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    You are correct. If page is not found in memory it would be first brought from disk to memory. If it is there then no need – Shanky Nov 16 '14 at 11:10
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What I don't understand is, doesn't this mean the data in the data pages on the disk is stale until a checkpoint?

On Disk - yes.

Where does SQL Server read the data from when a select query is issued between "commit transaction" and the checkpoint flush? Thanks.

Memory. Let me explain a little more...

When a the update statement runs (say update mytable set columnA = 1 where columnA = 2) the change is logged and also made on the data page in memory. You've already said that the logging happens and is hardened (flushed to stable media) but the change is also made on the data page in memory. Thus, when the page is "read" by another transaction, the updated values are there.

There is something else that comes into play which are called latches. Locks keep logical consistency but latches keep physical consistency. The data page is latched, locks are taken, updates happen, logs are written and eventually flushed. The changes are always first made, in memory.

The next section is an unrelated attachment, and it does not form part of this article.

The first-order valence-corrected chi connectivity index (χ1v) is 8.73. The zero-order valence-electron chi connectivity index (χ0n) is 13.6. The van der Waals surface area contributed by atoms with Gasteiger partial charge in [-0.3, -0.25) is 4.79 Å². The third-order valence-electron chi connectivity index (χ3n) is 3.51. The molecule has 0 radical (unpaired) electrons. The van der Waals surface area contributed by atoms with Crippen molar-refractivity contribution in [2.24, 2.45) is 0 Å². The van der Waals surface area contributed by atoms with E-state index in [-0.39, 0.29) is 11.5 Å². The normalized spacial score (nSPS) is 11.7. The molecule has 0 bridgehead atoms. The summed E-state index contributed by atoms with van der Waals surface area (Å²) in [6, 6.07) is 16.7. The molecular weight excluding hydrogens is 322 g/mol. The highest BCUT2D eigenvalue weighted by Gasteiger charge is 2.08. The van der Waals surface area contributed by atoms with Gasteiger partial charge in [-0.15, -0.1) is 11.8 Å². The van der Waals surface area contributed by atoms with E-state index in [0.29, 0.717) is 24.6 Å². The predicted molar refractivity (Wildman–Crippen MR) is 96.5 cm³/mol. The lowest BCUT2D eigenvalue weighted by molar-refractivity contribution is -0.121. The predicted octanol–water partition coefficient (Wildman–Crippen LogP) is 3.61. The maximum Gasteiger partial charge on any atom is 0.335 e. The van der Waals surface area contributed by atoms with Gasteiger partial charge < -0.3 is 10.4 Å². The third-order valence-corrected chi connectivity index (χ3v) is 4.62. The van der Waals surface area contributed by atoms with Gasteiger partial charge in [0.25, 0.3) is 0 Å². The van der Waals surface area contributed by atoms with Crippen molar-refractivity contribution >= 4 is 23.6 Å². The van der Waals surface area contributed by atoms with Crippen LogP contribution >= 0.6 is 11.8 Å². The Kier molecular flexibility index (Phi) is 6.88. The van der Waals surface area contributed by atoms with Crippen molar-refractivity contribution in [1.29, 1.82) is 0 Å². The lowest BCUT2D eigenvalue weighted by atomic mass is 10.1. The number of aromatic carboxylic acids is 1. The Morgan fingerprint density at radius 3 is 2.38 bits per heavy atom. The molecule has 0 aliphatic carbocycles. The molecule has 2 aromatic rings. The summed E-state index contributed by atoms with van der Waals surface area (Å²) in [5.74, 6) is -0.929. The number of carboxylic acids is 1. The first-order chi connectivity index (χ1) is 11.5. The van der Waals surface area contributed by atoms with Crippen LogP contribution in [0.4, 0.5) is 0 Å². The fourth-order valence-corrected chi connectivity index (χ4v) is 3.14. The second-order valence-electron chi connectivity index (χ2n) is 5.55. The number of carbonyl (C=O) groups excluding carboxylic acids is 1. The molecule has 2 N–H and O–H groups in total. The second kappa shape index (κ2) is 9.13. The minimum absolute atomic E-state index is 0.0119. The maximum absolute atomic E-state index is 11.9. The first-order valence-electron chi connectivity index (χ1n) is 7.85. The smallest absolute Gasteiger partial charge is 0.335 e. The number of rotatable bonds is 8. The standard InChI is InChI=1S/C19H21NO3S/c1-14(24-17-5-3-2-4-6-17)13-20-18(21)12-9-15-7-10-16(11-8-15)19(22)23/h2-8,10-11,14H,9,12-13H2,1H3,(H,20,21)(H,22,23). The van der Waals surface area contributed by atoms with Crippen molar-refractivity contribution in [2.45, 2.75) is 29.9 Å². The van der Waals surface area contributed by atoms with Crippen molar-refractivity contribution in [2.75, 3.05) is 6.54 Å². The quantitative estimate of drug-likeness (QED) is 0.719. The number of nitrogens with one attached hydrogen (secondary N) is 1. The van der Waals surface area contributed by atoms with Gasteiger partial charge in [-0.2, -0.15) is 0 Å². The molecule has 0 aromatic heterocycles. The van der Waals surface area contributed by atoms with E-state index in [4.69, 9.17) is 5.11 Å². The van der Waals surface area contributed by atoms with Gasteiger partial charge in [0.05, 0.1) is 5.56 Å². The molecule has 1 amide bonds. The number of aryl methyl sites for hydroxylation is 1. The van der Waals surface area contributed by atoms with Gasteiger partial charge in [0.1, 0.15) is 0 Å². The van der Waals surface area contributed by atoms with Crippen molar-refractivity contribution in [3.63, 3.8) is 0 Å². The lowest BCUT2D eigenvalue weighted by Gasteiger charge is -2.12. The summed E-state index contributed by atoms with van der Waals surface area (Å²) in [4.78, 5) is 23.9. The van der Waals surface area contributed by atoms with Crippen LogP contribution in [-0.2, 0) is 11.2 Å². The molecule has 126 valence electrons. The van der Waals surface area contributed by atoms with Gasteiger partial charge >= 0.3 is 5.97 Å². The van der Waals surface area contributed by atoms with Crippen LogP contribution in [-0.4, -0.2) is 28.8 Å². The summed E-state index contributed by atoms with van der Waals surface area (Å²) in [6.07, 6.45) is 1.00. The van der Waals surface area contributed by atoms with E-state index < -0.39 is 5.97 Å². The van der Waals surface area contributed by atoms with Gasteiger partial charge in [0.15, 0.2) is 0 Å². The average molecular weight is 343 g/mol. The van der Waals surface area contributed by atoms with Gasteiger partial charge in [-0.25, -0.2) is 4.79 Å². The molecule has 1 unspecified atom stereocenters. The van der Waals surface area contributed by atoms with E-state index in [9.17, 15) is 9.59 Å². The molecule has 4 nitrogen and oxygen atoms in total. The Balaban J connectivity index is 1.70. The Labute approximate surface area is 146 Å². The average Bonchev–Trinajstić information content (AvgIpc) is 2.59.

You might be thinking... "hey wait, if the changes are made to the data pages but logging isn't complete, the database is inconsistent!" That's close! The changes made to the data pages aren't reflected on disk yet - so if a crash were to happen, the data would be as it was pre-update which is how it should be. When the checkpoint occurs, WAL (write ahead logging) must still take place, so all LSNs up to the most recent reflected on data pages part of the checkpoint must first be flushed to disk. Thus the consistency is maintained and all is well in the world of SQL Server :)